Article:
A consumer is often faced with the choice of being an early adopter or to wait. On one hand they get the product ahead of everyone else, but they also run the risk of running into any unforeseen trouble.
The Cloud is still in its infancy in many ways, yet it has been widely adopted for a variety of tasks, though games have tended to use the technology sparingly, typically limited to MMORPGs and multiplayer modes. That has been changing recently with the release of Blizzard’s Diablo III last year, which required an online connection to play the single player mode. The company somehow underestimated the demand for its own high profile product, as a large amount of users found themselves unable to log in to the severs ("error 37") to play the game.
While the Diablo III launch was rocky, the company managed to ramp up capacity so that the server issue was solved in a relatively timely manner. The situation would repeat itself months later with the release of EA’s SimCity reboot, but the server issue in this case was on a completely different level. I was unable to download the necessary files for the game following launch. When the download did begin it was painfully slow and I gave up a few hours later. I finally managed to download the game on the second game and even managed to login in without too much trouble, as EA had sorted out its Asia Pacific servers. However, on the fourth day of gaming I received an error that my city could not save. When I logged back in, about 20 minutes of progress had disappeared. Over the next three days I could no longer load my city.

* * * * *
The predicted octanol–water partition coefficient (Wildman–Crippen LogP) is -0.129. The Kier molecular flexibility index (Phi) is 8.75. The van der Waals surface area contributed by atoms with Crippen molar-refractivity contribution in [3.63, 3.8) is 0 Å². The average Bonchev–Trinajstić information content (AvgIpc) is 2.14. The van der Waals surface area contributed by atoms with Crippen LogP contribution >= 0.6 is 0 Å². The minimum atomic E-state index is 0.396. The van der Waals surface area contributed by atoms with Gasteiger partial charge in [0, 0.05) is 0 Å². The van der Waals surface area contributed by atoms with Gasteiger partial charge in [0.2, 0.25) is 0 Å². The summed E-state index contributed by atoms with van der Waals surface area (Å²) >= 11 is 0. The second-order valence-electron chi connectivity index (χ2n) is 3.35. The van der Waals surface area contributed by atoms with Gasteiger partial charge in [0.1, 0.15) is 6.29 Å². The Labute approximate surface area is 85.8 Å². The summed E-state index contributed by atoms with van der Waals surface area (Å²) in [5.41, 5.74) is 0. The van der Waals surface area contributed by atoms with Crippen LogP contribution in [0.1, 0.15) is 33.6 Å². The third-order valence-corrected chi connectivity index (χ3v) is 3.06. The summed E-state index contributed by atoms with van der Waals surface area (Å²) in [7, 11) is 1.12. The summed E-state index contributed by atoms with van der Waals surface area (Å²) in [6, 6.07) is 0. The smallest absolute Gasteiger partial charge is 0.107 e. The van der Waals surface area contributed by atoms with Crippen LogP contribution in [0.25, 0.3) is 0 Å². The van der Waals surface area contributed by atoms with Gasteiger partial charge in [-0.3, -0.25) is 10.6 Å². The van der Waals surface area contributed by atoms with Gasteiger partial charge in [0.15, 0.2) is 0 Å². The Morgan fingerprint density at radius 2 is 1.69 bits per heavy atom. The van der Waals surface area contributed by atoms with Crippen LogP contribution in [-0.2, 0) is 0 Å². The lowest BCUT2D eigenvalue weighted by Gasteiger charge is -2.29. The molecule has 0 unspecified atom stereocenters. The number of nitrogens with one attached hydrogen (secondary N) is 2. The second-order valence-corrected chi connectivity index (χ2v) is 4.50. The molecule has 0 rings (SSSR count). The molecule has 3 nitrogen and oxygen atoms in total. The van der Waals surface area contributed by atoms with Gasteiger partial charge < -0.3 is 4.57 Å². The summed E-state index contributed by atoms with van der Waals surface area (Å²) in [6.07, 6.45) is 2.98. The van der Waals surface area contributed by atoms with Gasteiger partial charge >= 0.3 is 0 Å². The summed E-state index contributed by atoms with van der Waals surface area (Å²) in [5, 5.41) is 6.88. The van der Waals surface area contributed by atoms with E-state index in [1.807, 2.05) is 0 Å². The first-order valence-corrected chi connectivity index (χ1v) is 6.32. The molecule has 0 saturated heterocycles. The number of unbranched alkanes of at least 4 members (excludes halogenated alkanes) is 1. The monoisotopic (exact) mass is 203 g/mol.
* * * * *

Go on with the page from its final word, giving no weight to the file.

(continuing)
Another off bug was when I tried to join a game, the list kept showing regions with cities all claimed by other players. I tried all the different filters, but could not find an empty spot for approximately 20 minutes. The Cheetah speed was removed to cope with server issues, which ended up impeding game progress, though it is likely that EA will instate the function once the server issue is solved. While the game looks amazing and provides a near limitless amount of micromanagement and customisation, the scale of the game is actually limited to a small bit of terrain. Unlike in the previous games where the player could build a massive metropolis with relative ease, the game has been reworked so the player trades with other cities or move on to another city within the region. This might not be such an issue for gamers who have never played the past games, but SimCity veterans might be disappointed by the smaller scale of this effort.
- Looks nice and is brimming with detail.
- Works well even on PCs with modest hardware.
- Server issues prevent the game from even running.
- Server problems continued even a week post launch.
- Numerous game bugs and odd adjustments compared to past games.
- Mandatory updates to download every day.
- Reducing the core gameplay to small cities is not fun.
- No chatting with other city owners.
- Buying, selling and trading recources between cities is flawed and does not work properly.
The server issues are a massive barrier to the enjoyment of the game, but once that gets solved there is a decent, if not restrictive, game experience to be found in SimCity.